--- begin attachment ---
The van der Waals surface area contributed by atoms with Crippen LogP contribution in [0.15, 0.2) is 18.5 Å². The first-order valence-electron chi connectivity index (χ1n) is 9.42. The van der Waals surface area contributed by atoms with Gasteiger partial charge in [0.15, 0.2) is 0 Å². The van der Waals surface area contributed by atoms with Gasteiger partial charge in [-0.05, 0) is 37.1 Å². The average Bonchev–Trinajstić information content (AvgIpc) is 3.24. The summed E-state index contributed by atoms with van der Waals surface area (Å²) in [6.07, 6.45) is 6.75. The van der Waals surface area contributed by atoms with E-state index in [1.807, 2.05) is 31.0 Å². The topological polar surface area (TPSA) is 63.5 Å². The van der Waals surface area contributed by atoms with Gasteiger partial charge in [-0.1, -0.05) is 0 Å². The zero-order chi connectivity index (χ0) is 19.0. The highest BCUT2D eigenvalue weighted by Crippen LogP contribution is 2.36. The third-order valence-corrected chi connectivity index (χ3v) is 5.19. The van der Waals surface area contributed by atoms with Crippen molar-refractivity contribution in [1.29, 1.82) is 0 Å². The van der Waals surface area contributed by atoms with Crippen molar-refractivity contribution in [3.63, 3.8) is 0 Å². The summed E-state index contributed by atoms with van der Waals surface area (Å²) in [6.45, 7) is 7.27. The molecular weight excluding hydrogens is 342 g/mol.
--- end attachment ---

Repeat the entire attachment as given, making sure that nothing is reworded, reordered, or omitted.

The van der Waals surface area contributed by atoms with Crippen LogP contribution in [0.15, 0.2) is 18.5 Å². The first-order valence-electron chi connectivity index (χ1n) is 9.42. The van der Waals surface area contributed by atoms with Gasteiger partial charge in [0.15, 0.2) is 0 Å². The van der Waals surface area contributed by atoms with Gasteiger partial charge in [-0.05, 0) is 37.1 Å². The average Bonchev–Trinajstić information content (AvgIpc) is 3.24. The summed E-state index contributed by atoms with van der Waals surface area (Å²) in [6.07, 6.45) is 6.75. The van der Waals surface area contributed by atoms with E-state index in [1.807, 2.05) is 31.0 Å². The topological polar surface area (TPSA) is 63.5 Å². The van der Waals surface area contributed by atoms with Gasteiger partial charge in [-0.1, -0.05) is 0 Å². The zero-order chi connectivity index (χ0) is 19.0. The highest BCUT2D eigenvalue weighted by Crippen LogP contribution is 2.36. The third-order valence-corrected chi connectivity index (χ3v) is 5.19. The van der Waals surface area contributed by atoms with Crippen molar-refractivity contribution in [1.29, 1.82) is 0 Å². The van der Waals surface area contributed by atoms with Crippen molar-refractivity contribution in [3.63, 3.8) is 0 Å². The summed E-state index contributed by atoms with van der Waals surface area (Å²) in [6.45, 7) is 7.27. The molecular weight excluding hydrogens is 342 g/mol.